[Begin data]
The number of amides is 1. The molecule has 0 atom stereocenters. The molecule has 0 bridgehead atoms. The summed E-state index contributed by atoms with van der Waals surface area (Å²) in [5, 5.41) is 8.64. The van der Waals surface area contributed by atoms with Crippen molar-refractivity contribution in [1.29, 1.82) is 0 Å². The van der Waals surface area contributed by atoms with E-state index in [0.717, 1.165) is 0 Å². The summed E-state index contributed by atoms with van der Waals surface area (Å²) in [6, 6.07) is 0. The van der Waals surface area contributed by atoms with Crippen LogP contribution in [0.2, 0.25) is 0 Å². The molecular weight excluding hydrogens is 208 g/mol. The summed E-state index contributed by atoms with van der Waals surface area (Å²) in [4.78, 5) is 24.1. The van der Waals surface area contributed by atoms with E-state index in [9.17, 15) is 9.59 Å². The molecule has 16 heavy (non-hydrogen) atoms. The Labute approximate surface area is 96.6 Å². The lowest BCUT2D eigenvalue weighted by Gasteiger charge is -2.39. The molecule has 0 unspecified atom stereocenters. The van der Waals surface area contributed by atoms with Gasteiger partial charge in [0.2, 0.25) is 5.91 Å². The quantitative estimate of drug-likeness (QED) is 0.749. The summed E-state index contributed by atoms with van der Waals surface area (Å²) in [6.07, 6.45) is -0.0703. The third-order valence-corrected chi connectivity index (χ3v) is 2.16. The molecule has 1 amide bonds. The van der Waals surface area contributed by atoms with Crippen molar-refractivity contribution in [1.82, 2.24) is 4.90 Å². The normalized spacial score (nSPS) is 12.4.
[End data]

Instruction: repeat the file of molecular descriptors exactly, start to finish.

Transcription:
The number of amides is 1. The molecule has 0 atom stereocenters. The molecule has 0 bridgehead atoms. The summed E-state index contributed by atoms with van der Waals surface area (Å²) in [5, 5.41) is 8.64. The van der Waals surface area contributed by atoms with Crippen molar-refractivity contribution in [1.29, 1.82) is 0 Å². The van der Waals surface area contributed by atoms with E-state index in [0.717, 1.165) is 0 Å². The summed E-state index contributed by atoms with van der Waals surface area (Å²) in [6, 6.07) is 0. The van der Waals surface area contributed by atoms with Crippen LogP contribution in [0.2, 0.25) is 0 Å². The molecular weight excluding hydrogens is 208 g/mol. The summed E-state index contributed by atoms with van der Waals surface area (Å²) in [4.78, 5) is 24.1. The van der Waals surface area contributed by atoms with E-state index in [9.17, 15) is 9.59 Å². The molecule has 16 heavy (non-hydrogen) atoms. The Labute approximate surface area is 96.6 Å². The lowest BCUT2D eigenvalue weighted by Gasteiger charge is -2.39. The molecule has 0 unspecified atom stereocenters. The van der Waals surface area contributed by atoms with Gasteiger partial charge in [0.2, 0.25) is 5.91 Å². The quantitative estimate of drug-likeness (QED) is 0.749. The summed E-state index contributed by atoms with van der Waals surface area (Å²) in [6.07, 6.45) is -0.0703. The third-order valence-corrected chi connectivity index (χ3v) is 2.16. The molecule has 1 amide bonds. The van der Waals surface area contributed by atoms with Crippen molar-refractivity contribution in [1.82, 2.24) is 4.90 Å². The normalized spacial score (nSPS) is 12.4.